Inspired by my father's love of fishing, swimming, and camping in the Birch Cove area near Halifax, I became interested in all things watery and wild. But to date I have not touched the water of Halifax Harbour, in the city where I was raised and choose to live.
Once you move from a rural area to the city, this disconnect is almost expected. Halifax has grown into a naval and industrial port city: access to the harbour is in many places devoted to industrial uses. Over the years, the Harbour has been the recipient of sewage, toxic waste from ships, and even 33 Volvos according to sources at Bedford Institute for Oceanography.
Halifax Harbour is not unique. St. John’s Harbour, up until last year, was home to the “bubble” – a burbling pool of sewage, and has a large fence limiting human contact to the shoreline. Victoria, BC also has a strong industrial history, making much of its harbourfront in need of remediation. Based on upstream use, Saint John, NB has a strong disconnect downtown as well.
While people still fish recreationally and commercially in Halifax Harbour, for many its waters are off limits because they are difficult to access and because of our history of treating the harbour as a garbage dump.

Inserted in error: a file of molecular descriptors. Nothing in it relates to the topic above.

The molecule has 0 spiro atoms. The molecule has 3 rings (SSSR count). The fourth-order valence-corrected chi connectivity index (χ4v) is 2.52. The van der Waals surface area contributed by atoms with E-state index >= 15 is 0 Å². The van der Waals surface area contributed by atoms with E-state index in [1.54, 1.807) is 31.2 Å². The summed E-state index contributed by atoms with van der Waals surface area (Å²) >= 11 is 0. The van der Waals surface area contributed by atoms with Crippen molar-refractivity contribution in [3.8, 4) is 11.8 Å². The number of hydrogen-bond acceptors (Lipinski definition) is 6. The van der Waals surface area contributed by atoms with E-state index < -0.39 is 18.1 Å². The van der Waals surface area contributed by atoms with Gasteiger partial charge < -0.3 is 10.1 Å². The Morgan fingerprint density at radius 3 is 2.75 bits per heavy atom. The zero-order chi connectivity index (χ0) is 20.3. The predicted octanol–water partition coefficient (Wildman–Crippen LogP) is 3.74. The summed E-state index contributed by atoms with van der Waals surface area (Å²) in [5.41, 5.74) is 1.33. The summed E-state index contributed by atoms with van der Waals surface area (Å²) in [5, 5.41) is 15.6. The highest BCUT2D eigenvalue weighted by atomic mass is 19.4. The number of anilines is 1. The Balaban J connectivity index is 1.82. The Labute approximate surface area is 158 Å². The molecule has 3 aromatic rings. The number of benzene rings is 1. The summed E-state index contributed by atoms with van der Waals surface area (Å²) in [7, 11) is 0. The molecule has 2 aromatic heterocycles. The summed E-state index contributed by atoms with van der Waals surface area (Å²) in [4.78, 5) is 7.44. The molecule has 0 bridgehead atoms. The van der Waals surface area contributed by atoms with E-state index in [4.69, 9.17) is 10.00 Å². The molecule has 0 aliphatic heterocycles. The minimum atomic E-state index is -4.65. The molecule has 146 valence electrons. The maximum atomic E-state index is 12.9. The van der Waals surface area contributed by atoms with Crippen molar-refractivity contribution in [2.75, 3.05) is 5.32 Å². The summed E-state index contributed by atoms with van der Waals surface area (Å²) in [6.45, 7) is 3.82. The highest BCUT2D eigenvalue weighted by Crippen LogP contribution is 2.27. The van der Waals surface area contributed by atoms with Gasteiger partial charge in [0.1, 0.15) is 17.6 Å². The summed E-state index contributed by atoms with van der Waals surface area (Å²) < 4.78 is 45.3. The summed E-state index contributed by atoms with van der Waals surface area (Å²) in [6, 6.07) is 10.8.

But when you consider that Halifax Harbour is an enormous “blue commons” in the heart of our city, this disconnect is a huge missed opportunity. So many people who work, live and visit the shores of what the Mi’kmaq call Chebucto, share a “look, don't touch” approach to the harbour, for what otherwise should be our shared playground and entryway to experiencing ocean life.
I wanted to change this, so I came up with the idea of “re-imagining our harbour.” I've met with citizens, talked to people who live and work in and around the harbour, and consulted with experts about the harbour as an ecosystem. This project will bring together existing information about the Harbour, ask people to engage with this information by gathering their own observations, and generate awareness and inspire creative thinking by working with artists.
One of these citizens is “Halifamous” musician Joel Plaskett, who shares his thoughts about the harbour. He considers crossing by ferry on a daily basis one of the best things to do in this town.
People still flush paints, medicines, and other ecologically damaging material down their drains because of a misunderstanding of their place and impact in their drainage basin or watershed. And even with sewage treatment in place for some time, hormone disruption caused by pharmaceuticals, the spread of invasive species, and sea level rise caused by climate change still pose as threats to the health of our harbour. Development close to the coast can damage natural processes and places - such as salt marshes and wetlands - and in doing so, can worsen the impacts of climate change through the loss of ecological services that these naturally provide in healthy, protected shorelines.
I hope this program will inspire people in other harbour towns to re-imagine the heart of their cities as places we can all identify as our home.
Starting now, let's aim to understand what is under the surface of our Harbours and plan to make our coastlines usable by citizens.
Kelly Schnare - Sierra Club Canada Foundation - Atlantic Chapter